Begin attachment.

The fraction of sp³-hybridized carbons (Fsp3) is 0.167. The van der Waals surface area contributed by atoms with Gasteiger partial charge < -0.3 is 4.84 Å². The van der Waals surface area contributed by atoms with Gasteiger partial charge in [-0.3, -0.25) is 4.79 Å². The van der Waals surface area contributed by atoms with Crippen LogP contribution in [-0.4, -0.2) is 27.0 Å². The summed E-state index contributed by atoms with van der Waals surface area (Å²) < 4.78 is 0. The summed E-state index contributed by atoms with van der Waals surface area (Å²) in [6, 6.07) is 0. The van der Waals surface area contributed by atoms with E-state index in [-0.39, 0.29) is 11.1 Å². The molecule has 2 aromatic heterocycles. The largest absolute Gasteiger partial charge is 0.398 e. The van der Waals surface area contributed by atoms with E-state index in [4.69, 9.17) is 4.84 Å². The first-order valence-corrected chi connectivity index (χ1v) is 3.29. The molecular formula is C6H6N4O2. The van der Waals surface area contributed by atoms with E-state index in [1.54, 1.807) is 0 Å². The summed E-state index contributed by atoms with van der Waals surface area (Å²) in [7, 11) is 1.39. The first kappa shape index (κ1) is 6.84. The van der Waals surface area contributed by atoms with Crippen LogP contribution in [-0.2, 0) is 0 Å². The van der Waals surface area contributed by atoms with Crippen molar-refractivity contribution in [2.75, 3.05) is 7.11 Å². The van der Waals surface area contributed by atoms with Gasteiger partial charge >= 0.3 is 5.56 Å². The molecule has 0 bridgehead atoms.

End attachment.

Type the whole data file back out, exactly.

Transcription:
The fraction of sp³-hybridized carbons (Fsp3) is 0.167. The van der Waals surface area contributed by atoms with Gasteiger partial charge < -0.3 is 4.84 Å². The van der Waals surface area contributed by atoms with Gasteiger partial charge in [-0.3, -0.25) is 4.79 Å². The van der Waals surface area contributed by atoms with Crippen LogP contribution in [-0.4, -0.2) is 27.0 Å². The summed E-state index contributed by atoms with van der Waals surface area (Å²) < 4.78 is 0. The summed E-state index contributed by atoms with van der Waals surface area (Å²) in [6, 6.07) is 0. The van der Waals surface area contributed by atoms with E-state index in [-0.39, 0.29) is 11.1 Å². The molecule has 2 aromatic heterocycles. The largest absolute Gasteiger partial charge is 0.398 e. The van der Waals surface area contributed by atoms with E-state index in [4.69, 9.17) is 4.84 Å². The first-order valence-corrected chi connectivity index (χ1v) is 3.29. The molecular formula is C6H6N4O2. The van der Waals surface area contributed by atoms with E-state index in [1.54, 1.807) is 0 Å². The summed E-state index contributed by atoms with van der Waals surface area (Å²) in [7, 11) is 1.39. The first kappa shape index (κ1) is 6.84. The van der Waals surface area contributed by atoms with Crippen LogP contribution in [-0.2, 0) is 0 Å². The van der Waals surface area contributed by atoms with Crippen molar-refractivity contribution in [2.75, 3.05) is 7.11 Å². The van der Waals surface area contributed by atoms with Gasteiger partial charge >= 0.3 is 5.56 Å². The molecule has 0 bridgehead atoms.